The Effectiveness of Teaching Problem Solving through Nonroutine Problems supplemented with Mathematical Process Thinking
This study investigated the effectiveness of teaching problem solving through daily exposure to nonroutine problems. Two fourth grade classroom's from different school districts, but using the same math series, constituted the experimental and control groups. The experimental group briefly focused on the lesson in the textbook and then spent one-half hour periods solving nonroutine problems. This was supplemented with a mathematical process-thinking explanation. Their results were compared to the control group, which followed the textbook approach to solving problems. Four chapters, multiplication, division, geometry, and measurement, were taught over the four-month period. The results showed a significant difference when nonroutine problems are taught daily.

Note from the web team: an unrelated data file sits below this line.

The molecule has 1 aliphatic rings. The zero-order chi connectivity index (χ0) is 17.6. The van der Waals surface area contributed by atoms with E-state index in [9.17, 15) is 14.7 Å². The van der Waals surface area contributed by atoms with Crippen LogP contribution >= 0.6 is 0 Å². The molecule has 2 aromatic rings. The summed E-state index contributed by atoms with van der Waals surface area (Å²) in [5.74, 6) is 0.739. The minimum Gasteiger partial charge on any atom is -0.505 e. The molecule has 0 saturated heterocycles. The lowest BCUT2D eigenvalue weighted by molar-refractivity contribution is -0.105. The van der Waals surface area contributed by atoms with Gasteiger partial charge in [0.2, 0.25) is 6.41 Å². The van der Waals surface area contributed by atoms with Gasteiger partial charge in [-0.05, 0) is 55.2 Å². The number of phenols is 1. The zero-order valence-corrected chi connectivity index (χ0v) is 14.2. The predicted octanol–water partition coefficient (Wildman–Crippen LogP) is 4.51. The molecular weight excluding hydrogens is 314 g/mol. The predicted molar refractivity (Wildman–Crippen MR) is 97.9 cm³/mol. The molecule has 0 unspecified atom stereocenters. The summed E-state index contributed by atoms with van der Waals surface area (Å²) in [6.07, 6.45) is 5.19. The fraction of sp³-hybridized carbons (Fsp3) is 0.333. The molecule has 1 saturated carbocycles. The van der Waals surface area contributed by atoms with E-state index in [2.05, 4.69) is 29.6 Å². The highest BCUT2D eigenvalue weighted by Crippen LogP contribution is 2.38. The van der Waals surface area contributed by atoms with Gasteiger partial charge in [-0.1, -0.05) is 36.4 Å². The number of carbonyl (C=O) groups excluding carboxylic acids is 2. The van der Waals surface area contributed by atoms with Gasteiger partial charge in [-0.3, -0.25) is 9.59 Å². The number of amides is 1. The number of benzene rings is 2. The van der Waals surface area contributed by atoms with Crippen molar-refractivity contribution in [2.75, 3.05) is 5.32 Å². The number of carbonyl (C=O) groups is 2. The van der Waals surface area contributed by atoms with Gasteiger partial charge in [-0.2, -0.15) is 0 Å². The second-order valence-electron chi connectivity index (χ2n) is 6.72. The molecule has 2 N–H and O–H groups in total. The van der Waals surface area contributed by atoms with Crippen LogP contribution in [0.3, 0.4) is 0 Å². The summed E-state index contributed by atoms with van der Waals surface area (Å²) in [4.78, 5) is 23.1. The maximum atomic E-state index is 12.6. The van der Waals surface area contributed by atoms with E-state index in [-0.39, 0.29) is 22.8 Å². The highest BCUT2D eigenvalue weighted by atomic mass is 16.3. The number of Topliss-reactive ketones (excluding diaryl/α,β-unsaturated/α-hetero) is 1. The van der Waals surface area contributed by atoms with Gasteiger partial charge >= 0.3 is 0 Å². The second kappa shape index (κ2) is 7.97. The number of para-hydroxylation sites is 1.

Stevenson, D. (1993). The effectiveness of teaching problem solving through nonroutine problems supplemented with mathematical process thinking (Master's thesis, Northwestern College, Orange City, IA). Retrieved from http://nwcommons.nwciowa.edu/education_masters/2/
This document is available in the Northwestern Archives.